"All conflict is the result of inner conflict." -I Ching
"The opportunity to secure ourselves against defeat lies in our own hands, but the opportunity of defeating the enemy is provided by the enemy himself." - Sun Tzu
If you have ever studied the game of chess you will eventually pick up on the two essential elements for victory--attack and defense. Some players focus too much on attack and leave their ranks wide open for counters, while others play too defensively and ultimately end up just reacting to their opponent's moves. What separates a good chess player from a great one is the simultaneous use of attack and defense so that the two are inseparable. They have developed a unified strategy where every move improves not just their position, but their opportunities to take advantage of their opponent's mistakes. Of course, there is a third element, which separates the great chess players from the truly exceptional. A deep love and curiosity for the game.
In his book Finite and Infinite Games, James Carse writes about human psychology and sociology by looking at game theory. He makes a compelling argument for our species moving away from zero-sum thinking (in which there are winners and losers) and towards positive-sum thinking (in which everyone benefits). He calls the zero-sum games "finite" and positive-sum ones "infinite." So-called infinite games seek to include as many players (winners) as possible. In our modern world there are enough resources to comfortably feed and house every human being, yet millions die each year from starvation and exposure. Meanwhile, 50% of the world's resources are owned by the richest 1% of our population. The inertia that is built into this system of pyramidal wealth is at first daunting, but there is a small chink in the armor of this juggernaut, I assure you.
And that chink is....
You have the agency right now to start playing more infinite, positive-sum games. You have the ability to assign value to qualities and activities that are independent of fame and wealth. To take the time to shop more locally. To make a point of talking with your neighbors. To elect to read a book or play with friend instead getting sucked up into social media. To eat and exercise just to feel good instead of meeting some arbitrary body image. To slow down and laugh more. These activities create more joy in more people and help the keep the game (of life) in motion. When we seek to "win" at the expense of others we give into the fear that there is not enough to go around. The world's tropical rainforests contain over half of the world's biodiversity despite the fact that they only cover 2% of the world's land mass. The reason that they are so rich in life is that every specie's existence creates opportunities for other species to thrive.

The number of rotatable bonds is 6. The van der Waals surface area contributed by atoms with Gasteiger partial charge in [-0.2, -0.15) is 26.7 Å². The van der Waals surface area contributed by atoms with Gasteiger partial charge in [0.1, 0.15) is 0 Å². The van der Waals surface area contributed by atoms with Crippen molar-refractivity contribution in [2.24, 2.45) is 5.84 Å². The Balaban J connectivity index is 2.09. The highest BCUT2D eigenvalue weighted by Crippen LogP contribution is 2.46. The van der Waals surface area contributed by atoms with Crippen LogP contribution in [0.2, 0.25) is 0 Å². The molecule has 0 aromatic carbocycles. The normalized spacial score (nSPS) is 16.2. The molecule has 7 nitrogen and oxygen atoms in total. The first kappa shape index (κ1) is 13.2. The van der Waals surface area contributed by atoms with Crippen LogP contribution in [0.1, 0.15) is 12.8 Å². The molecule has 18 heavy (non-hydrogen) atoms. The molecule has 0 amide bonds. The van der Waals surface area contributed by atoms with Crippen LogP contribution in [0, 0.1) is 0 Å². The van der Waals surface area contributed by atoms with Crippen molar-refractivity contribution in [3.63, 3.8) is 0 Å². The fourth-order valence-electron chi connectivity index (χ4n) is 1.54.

I often get the feeling that I am making things harder than they need to be, using up precious resources fighting battles that are contradictory to my end goals, and seeking out easy wins to fuel my ego instead of investing in the long game. If you are like me, then the solution to these frustrations might be staring you right in the face. First make sure that you are playing a game that you enjoy. Second, start looking for ways to ensure that the game will continue. The best players are the ones who are the most generous with their time and advice. No one wants to keep playing with an asshole, no matter how talented they are. I'll see you out on the field!